Business growth is one of the common reasons for businesses to have cashflow problems. It seems to be paradoxical, but it’s true.

One reason is the cash conversion cycle. This is the length of time it takes to convert additional resources like materials and labour into expanded sales.

Here’s an example:

  • Let’s say that a business buys $50,000 of materials to make its new products which are fuelling the spurt in revenue. It pays the supplier in 45 days.
  • The business incurs $20,000 in labour costs to produce the finished items after 45 days.
  • So, 45 days after buying the materials, the business is now $70,000 out of pocket.
  • It will sell the goods for $100,000, but customers will not pay until day 90. For the 45 days in between, the business requires new working capital of $70,000 to fund its growth. Profit will increase by $30,000, but to achieve this extra profit, the business must find more cash to fund the growth – either out of its own pockets or through an external source of funding.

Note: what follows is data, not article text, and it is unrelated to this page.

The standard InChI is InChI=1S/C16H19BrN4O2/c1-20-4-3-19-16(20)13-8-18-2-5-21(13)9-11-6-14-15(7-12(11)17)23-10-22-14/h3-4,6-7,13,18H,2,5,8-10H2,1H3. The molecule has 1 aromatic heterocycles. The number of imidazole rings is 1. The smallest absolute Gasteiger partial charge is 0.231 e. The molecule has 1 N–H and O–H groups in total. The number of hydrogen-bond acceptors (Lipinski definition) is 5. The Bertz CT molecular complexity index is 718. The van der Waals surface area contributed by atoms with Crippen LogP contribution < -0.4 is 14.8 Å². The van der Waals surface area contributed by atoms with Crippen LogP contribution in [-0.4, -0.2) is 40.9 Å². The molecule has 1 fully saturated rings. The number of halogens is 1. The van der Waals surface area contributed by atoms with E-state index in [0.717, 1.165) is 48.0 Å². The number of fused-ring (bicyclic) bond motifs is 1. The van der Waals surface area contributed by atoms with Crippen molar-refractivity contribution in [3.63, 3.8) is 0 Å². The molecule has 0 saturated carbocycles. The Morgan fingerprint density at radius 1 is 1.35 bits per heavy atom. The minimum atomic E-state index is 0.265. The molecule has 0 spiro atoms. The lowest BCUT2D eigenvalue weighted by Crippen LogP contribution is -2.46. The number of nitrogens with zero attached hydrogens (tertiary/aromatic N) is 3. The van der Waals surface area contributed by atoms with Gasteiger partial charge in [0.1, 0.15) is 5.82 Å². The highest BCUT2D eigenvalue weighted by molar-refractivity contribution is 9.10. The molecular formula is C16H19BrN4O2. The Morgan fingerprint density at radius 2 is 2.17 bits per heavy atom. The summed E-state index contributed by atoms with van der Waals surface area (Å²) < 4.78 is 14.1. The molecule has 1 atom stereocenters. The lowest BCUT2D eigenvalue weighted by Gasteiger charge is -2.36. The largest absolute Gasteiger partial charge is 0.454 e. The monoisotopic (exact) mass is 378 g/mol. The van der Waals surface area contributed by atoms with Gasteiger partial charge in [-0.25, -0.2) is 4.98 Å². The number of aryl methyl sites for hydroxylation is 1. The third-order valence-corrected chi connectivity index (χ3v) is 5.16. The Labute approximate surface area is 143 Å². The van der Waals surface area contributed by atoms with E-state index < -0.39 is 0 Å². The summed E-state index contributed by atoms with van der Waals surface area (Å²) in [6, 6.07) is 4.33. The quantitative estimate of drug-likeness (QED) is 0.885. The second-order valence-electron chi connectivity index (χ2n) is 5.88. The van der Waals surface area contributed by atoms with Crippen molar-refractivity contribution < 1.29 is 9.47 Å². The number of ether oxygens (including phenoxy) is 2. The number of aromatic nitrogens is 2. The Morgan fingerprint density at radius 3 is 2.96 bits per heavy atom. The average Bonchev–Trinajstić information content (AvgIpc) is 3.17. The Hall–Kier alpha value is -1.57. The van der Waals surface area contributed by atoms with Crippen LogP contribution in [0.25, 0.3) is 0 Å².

Another reason for business growth impacting on cashflow is the additional resourcing required.

  • New staff may be employed to do the additional work. It may take months for them to be properly trained in the company processes and it may take a while for them to be fully utilised as volumes of work catch up with the higher capacity of the business to do work. All this comes at additional cost, which is a drain on finances before the business sees a positive return.
  • On the bigger scale, business growth may require larger premises, which could be a massive distraction to the whole company, with a short-term cost on existing business, as well as the higher costs of the larger building to contend with. A business I am working with has taken out a larger office lease to enable it to expand – but unless it finds new business very quickly, it will have the distraction of finding short-term tenants to offset the additional rent cost incurred.